Unfortunately, I don't have a magic potion that removes the pain of a failed presentation. I can tell you that failure is always painful and it doesn't get any easier. It doesn't matter if you fail in a small room with four people in the audience or in a room full of people. Failure hurts. Every single time. Period. If you let it, failure can be debilitating.
When I present, my goal is to make a connection. I reach out to the audience and look for positive feedback. Are they connecting with my message? Are they responding? Laughing? Snoozing? Are they bored? (That is my worst nightmare. Please, God let them be anything BUT bored.) It used to be that one person standing up and leaving the room would devastate me. I would replay the message in my head and try to figure out where I had gone wrong. I was obsessive about the negative feedback. And then, I started paying attention as an audience member. I have a hard time sitting still for long periods of time. Different people need to get up and move. People get thirsty. Nature calls. Your child calls. Occasionally, your audience members will just need to leave the room. It's not always about the speaker or the message.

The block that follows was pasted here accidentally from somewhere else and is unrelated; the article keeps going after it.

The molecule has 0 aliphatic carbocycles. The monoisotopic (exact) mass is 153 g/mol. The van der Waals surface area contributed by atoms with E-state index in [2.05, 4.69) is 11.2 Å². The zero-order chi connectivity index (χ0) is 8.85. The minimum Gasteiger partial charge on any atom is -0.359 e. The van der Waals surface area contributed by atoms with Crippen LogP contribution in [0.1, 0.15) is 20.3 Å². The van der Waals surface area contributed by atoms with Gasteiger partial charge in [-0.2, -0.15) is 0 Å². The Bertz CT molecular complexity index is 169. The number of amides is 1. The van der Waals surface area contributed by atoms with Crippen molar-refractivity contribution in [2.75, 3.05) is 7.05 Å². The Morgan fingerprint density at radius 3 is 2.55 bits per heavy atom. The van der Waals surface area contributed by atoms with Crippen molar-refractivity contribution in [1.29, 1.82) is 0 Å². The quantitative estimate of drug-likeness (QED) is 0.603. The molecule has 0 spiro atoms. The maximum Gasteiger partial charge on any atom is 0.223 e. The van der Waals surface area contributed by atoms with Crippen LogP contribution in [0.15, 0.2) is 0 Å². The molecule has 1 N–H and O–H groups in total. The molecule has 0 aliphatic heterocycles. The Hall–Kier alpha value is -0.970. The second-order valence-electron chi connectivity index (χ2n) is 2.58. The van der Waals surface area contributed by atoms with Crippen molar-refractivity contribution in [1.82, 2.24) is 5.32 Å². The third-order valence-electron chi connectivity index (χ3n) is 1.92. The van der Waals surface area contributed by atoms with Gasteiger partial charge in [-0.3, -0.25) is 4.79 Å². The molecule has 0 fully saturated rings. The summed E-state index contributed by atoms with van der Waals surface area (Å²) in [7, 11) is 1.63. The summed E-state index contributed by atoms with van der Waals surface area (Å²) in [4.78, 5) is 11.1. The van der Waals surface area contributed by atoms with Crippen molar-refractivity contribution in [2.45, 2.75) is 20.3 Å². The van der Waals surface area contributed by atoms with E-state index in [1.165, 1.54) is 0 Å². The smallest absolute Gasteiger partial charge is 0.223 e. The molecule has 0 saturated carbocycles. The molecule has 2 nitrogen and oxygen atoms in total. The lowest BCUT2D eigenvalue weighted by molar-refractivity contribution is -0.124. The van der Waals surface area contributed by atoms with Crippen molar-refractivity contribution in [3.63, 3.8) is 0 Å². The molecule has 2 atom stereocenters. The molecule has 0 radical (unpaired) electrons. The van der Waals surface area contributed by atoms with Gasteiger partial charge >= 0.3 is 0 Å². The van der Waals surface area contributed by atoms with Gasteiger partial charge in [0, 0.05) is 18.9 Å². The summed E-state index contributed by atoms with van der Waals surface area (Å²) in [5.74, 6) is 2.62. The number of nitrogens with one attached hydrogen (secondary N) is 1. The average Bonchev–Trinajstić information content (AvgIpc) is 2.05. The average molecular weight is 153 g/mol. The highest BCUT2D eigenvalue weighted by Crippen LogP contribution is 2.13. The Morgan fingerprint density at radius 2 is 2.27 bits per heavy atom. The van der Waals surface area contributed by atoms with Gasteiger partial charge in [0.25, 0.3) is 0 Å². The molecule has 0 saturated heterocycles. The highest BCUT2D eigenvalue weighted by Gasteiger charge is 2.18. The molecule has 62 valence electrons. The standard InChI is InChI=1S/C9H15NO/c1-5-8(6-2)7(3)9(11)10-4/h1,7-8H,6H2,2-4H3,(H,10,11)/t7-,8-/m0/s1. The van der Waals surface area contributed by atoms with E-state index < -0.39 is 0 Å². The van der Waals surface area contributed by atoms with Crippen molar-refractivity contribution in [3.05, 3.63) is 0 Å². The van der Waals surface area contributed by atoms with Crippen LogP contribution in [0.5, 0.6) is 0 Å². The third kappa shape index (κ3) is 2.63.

In order to overcome my fear of failure, I had to overcome my own arrogant view. Do I really think I have power over every single thing that happens in a room? Am I the all powerful all knowing Geni? Can I really control people's biological needs and silence their cellphones with my message? The answer is no. I'm human and so are they.
Last week I gave three separate presentations - I taught an 8 hour training class on finance to tasting room professionals, I spent 2 hours teaching Junior Achievement classes to high school students, and then I taught concepts to winery owners for a couple of hours. Of the three, which one do you think was the most terrifying?
High school students scare me to death. As I am teaching, I am using all of my energy to try and make a connection. But some days, I fail. I can't connect. Maybe that teenager had a bad morning, or a sleepless night, or a fight with his Mom. Maybe he's hungry or worried about something. No matter what I do, I won't be able to reach that teenager that day.
I have to be okay with trusting myself to reach one person in that classroom. I have to aim for the stars every time, but I also have to be satisfied with making a connection with one person. I have to believe that in every gathering, there is at least one person who needs to hear what I have to say. That is what keeps me going. It helps me overcome the fear of failing so I can get back up on that stage the next time and once again risk making a fool of myself.